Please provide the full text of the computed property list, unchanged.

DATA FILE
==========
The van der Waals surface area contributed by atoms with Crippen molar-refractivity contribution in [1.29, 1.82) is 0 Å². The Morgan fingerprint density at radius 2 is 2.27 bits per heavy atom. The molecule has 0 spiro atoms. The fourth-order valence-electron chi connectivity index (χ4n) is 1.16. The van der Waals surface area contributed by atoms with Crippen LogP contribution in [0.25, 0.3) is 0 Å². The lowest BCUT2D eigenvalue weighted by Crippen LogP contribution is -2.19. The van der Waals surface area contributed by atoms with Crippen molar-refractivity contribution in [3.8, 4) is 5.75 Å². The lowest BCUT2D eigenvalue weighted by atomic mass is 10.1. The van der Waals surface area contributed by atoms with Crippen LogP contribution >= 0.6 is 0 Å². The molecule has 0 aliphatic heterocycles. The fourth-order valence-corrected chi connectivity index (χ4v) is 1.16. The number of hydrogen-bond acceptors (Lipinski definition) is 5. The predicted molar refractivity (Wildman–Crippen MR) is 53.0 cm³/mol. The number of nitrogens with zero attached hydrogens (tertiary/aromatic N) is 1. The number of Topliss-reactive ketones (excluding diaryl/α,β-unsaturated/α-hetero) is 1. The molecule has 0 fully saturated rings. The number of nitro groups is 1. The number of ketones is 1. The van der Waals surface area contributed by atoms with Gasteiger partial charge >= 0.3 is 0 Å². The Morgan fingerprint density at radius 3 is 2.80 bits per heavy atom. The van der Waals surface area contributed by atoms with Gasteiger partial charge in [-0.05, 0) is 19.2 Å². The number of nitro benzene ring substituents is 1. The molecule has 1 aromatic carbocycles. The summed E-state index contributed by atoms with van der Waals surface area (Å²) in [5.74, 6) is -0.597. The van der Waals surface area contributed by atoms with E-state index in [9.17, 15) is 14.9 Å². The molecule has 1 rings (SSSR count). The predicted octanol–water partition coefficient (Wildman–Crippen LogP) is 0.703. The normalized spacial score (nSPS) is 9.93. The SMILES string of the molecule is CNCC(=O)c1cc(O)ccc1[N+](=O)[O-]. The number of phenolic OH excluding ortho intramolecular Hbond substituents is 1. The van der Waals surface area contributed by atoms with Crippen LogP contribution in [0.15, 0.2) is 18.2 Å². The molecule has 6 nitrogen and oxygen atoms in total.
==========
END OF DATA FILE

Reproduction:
The van der Waals surface area contributed by atoms with Crippen molar-refractivity contribution in [1.29, 1.82) is 0 Å². The Morgan fingerprint density at radius 2 is 2.27 bits per heavy atom. The molecule has 0 spiro atoms. The fourth-order valence-electron chi connectivity index (χ4n) is 1.16. The van der Waals surface area contributed by atoms with Crippen LogP contribution in [0.25, 0.3) is 0 Å². The lowest BCUT2D eigenvalue weighted by Crippen LogP contribution is -2.19. The van der Waals surface area contributed by atoms with Crippen molar-refractivity contribution in [3.8, 4) is 5.75 Å². The lowest BCUT2D eigenvalue weighted by atomic mass is 10.1. The van der Waals surface area contributed by atoms with Crippen LogP contribution >= 0.6 is 0 Å². The molecule has 0 aliphatic heterocycles. The fourth-order valence-corrected chi connectivity index (χ4v) is 1.16. The number of hydrogen-bond acceptors (Lipinski definition) is 5. The predicted molar refractivity (Wildman–Crippen MR) is 53.0 cm³/mol. The number of nitrogens with zero attached hydrogens (tertiary/aromatic N) is 1. The number of Topliss-reactive ketones (excluding diaryl/α,β-unsaturated/α-hetero) is 1. The molecule has 0 fully saturated rings. The number of nitro groups is 1. The number of ketones is 1. The van der Waals surface area contributed by atoms with Gasteiger partial charge >= 0.3 is 0 Å². The Morgan fingerprint density at radius 3 is 2.80 bits per heavy atom. The van der Waals surface area contributed by atoms with Gasteiger partial charge in [-0.05, 0) is 19.2 Å². The number of nitro benzene ring substituents is 1. The molecule has 1 aromatic carbocycles. The summed E-state index contributed by atoms with van der Waals surface area (Å²) in [5.74, 6) is -0.597. The van der Waals surface area contributed by atoms with E-state index in [9.17, 15) is 14.9 Å². The molecule has 1 rings (SSSR count). The predicted octanol–water partition coefficient (Wildman–Crippen LogP) is 0.703. The normalized spacial score (nSPS) is 9.93. The SMILES string of the molecule is CNCC(=O)c1cc(O)ccc1[N+](=O)[O-]. The number of phenolic OH excluding ortho intramolecular Hbond substituents is 1. The van der Waals surface area contributed by atoms with Crippen LogP contribution in [0.15, 0.2) is 18.2 Å². The molecule has 6 nitrogen and oxygen atoms in total.